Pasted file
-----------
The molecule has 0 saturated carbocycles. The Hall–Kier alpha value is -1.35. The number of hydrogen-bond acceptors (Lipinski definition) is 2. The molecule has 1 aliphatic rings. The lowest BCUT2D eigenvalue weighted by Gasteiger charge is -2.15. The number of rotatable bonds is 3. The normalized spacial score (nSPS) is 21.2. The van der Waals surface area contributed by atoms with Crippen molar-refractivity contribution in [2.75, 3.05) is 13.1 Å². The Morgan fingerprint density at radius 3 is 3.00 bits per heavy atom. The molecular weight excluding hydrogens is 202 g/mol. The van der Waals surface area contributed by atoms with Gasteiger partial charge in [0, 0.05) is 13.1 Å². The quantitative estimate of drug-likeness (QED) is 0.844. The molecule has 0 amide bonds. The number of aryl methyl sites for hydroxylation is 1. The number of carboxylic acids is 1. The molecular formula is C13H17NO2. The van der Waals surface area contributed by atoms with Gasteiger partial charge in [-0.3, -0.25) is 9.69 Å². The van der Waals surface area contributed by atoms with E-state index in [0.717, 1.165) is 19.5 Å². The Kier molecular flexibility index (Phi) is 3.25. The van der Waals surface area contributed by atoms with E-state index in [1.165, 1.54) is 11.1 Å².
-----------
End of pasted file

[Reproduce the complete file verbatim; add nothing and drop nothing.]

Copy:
The molecule has 0 saturated carbocycles. The Hall–Kier alpha value is -1.35. The number of hydrogen-bond acceptors (Lipinski definition) is 2. The molecule has 1 aliphatic rings. The lowest BCUT2D eigenvalue weighted by Gasteiger charge is -2.15. The number of rotatable bonds is 3. The normalized spacial score (nSPS) is 21.2. The van der Waals surface area contributed by atoms with Crippen molar-refractivity contribution in [2.75, 3.05) is 13.1 Å². The Morgan fingerprint density at radius 3 is 3.00 bits per heavy atom. The molecular weight excluding hydrogens is 202 g/mol. The van der Waals surface area contributed by atoms with Gasteiger partial charge in [0, 0.05) is 13.1 Å². The quantitative estimate of drug-likeness (QED) is 0.844. The molecule has 0 amide bonds. The number of aryl methyl sites for hydroxylation is 1. The number of carboxylic acids is 1. The molecular formula is C13H17NO2. The van der Waals surface area contributed by atoms with Gasteiger partial charge in [-0.3, -0.25) is 9.69 Å². The van der Waals surface area contributed by atoms with E-state index in [0.717, 1.165) is 19.5 Å². The Kier molecular flexibility index (Phi) is 3.25. The van der Waals surface area contributed by atoms with E-state index in [1.165, 1.54) is 11.1 Å².